Confronting the Hydrogen Bomb in the Hands of North KoreaSeptember 5, 2017
In a clear premediated decision to overwhelm the significance of the ten day massive United States and Republic of Korea (ROK) military exercise, called Ulchi Freedom Guardian (Link), and to demonstrate absolute power to the United States, North Korea detonated a thermonuclear weapon, that is by current estimates at least ten times more powerful than the atomic bomb dropped on Hiroshima in 1945 (Link), and also showed the weapon device with the casing of a reentry vehicle for their Hwasong-14 intercontinental ballistic missile (ICBM). North Korea is a nuclear state that has achieved the power projection of a hydrogen nuclear weapon, with the means to deliver them using ballistic missiles, in the region and in the United States of America. Close to 500 million people in the United States of America, Japan, and the Republic of Korea are in a direct nuclear threat from North Korea in both capability and intent. Secretary of Defense, General (ret.) James Mattis, responded on Sunday by stating, “Any threat to the United States or its territories, including Guam, or our allies will be met with a massive military response both effective and overwhelming.” (Link)
The hydrogen nuclear weapon is the most powerful weapon, with the most destructive power, known to mankind in the world today (Link). A weapon so powerful and devastating, that it does not need to be accurate to be effective. The hydrogen nuclear weapon test was North Korea’s 6th nuclear test and the third nuclear test since 2016. North Korea has also conducted 63 ballistic missile tests during the same time, with two of those ballistic missile tests successfully demonstrating an ICBM capability to strike United States (Link).
North Korea has deliberately accelerated its pace and has yet to back down from its rapid nuclear and ballistic missile proliferation to threaten and overwhelm the missile defense capacity of the United States, Japan, and South Korea. North Korea is thriving on its isolation as it empowers, embeds, and sustains the regime and its power within the country. International, United Nations, and United States sanctions on North Korea continue to benefit their isolation, solidifying the regime’s power in the country. Regime change is what threatens North Korea the most and is the ultimate solution to rid the world of this rouge nuclear aggressor, as the leader, Kim Jong-un, is acutely aware leveraging military buildup and implementing massive numbers of executions of his internal threats to power. To change North Korea is to change their regime, not further isolate them and continue to place more sanctions to get them to the table yet again, as previous U.S. presidents have done with the outcome each time of having a much more hostile North Korea – in both intent and capability – threat to the United States, Japan, and South Korea. There is no country in the world today better positioned to force a North Korean regime change than China, and the fallout would be exponentially less than by any other country. China has been, China is, and China will always be the solution to North Korea.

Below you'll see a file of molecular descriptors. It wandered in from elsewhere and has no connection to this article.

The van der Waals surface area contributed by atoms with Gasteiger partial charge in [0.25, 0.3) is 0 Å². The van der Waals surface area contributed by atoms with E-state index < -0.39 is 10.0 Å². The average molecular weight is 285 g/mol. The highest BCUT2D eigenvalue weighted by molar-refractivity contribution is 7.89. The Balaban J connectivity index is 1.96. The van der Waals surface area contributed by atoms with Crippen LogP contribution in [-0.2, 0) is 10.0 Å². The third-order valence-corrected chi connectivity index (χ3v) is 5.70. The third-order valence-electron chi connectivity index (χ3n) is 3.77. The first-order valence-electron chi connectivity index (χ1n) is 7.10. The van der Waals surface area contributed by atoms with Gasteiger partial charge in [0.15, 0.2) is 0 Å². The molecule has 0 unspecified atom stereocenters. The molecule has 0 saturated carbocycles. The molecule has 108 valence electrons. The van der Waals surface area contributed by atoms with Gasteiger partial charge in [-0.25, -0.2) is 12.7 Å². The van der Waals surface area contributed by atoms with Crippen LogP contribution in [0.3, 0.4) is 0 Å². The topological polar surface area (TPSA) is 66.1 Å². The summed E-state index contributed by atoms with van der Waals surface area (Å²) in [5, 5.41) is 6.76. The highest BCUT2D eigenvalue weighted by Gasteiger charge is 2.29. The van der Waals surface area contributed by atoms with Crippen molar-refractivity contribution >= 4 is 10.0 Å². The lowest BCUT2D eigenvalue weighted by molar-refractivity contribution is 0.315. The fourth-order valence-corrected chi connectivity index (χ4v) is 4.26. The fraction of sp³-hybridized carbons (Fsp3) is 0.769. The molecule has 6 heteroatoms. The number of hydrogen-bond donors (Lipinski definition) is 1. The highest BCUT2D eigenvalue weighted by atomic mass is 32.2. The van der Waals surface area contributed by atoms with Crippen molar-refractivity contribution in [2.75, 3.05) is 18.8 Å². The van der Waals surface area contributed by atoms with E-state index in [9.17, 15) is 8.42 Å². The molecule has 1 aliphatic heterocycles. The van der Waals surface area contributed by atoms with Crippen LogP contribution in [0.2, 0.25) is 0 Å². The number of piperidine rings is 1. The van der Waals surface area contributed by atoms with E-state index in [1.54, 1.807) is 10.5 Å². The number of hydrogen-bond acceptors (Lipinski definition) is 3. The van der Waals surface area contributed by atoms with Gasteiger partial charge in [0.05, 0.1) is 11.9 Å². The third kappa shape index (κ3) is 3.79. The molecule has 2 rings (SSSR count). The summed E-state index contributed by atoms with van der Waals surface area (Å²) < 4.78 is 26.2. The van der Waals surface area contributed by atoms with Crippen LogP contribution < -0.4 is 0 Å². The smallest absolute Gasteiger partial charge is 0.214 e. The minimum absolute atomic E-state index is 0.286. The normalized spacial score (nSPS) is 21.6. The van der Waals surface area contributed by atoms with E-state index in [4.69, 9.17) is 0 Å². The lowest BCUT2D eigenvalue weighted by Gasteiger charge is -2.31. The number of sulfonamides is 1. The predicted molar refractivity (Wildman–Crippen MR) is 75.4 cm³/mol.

With the intent and growing capacity of hydrogen nuclear weapons on North Korean ballistic missiles, ensuring as close to 100% reliability in capability and capacity as possible to defeat this threat must be at the forefront of President Trump of the United States, President Moon of South Korea, and Prime Minster Abe of Japan policies to protect their populations. In addition to U.S. State and Treasury Departments’ polices to encourage China to help resolve North Korea, providing South Korea and Japan with more offensive military capability for counter strike, putting more U.S. offensive capability in the region that would not exclude nuclear weapons, and surging U.S. ballistic missile defense capability into Japan, South Korea, Guam, Hawaii, and throughout the region would best ensure our defense and deterrence towards North Korea while warranting China’s and Russia’s attention.